Exhuming the Community, Undressing the Ritual
A Madagascar-based exhumation ritual called Famadihana might not seem like the blueprint for creating discourse in an American college classroom. Yet we often approach texts (particularly in literature) as sacred relics that can only be handled after careful training by the instructor, who acts as intepreter if not shamen. This presentation will look at how I recently used the model of a Famadihana to create a more meaningful discourse between the class and the text (in this instance, the contemporary memoir Girls of Tender Age by Mary-Ann Tirone Smith). Similar to this Merina tribal ritual in Madagascar, the text was approached as a more animate object that could “speak” back to the classroom. More than just being a book depicting a personal history, the text was seen as a repository of cultural heritage and values--similar to the perception that the Malagasy have towards the dead in the ritual of Famadihana.
||Famadihana, Exhumation Ritual, Discourse, Classroom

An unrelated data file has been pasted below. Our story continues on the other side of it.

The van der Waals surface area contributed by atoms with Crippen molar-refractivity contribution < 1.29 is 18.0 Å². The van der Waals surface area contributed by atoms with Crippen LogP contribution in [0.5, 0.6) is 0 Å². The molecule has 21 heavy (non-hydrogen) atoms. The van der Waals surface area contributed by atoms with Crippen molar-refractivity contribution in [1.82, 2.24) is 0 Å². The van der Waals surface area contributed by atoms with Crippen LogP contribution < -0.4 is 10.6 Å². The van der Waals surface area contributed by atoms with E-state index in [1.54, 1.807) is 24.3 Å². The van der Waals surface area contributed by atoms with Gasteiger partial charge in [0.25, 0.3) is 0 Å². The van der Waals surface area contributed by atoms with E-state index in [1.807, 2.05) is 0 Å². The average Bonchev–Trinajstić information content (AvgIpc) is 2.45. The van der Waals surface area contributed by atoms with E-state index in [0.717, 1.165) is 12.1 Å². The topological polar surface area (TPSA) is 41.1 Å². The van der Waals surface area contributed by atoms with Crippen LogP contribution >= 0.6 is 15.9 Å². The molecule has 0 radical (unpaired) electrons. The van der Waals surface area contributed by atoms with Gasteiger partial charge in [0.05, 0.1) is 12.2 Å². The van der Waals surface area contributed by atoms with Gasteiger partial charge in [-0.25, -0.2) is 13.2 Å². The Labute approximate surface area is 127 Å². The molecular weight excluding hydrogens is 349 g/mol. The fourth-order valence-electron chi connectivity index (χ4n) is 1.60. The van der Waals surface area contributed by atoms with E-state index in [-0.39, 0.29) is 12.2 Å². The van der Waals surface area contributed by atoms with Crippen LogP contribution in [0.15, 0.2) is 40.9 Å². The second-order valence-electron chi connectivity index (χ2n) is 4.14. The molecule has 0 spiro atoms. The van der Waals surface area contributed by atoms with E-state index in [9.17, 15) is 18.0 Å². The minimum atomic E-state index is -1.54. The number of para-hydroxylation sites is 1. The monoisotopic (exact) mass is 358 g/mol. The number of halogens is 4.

The International Journal of Learning, Volume 16, Issue 8, pp.141-146.
Article: Print (Spiral Bound).
Article: Electronic (PDF File; 1.190MB).
Associate Professor of Humanities, Capital Community College, Hartford, Connecticut, USA
I am an Associate Professor of Humanities at Capital Community College in Hartford, Connecticut. CCC is an urban community college where students are often reading at a level that is below traditional college course work, thus making literacy a prime issue that constantly needs to be addressed. As a teacher of Literature and Writing, I am constantly looking for texts to help address the above issue. Besides finding new ways to address literacy issues, I am also looking at how to create non-traditional models of writing and critical reading instruction for the classroom. For these purposes, I was awarded a fellowship for Connecticut Community College instructors to do research at Yale University, with the focus on finding a way to internationalize your curriculum. My research was on a Madagascar-based exhumation ceremony known as “Famadihana” and how it creates a discourse between the living and the dead. I am using this model as a way to create classroom discourse for students to relate their present with a past that is often seen as a foreign or even hostile subject.
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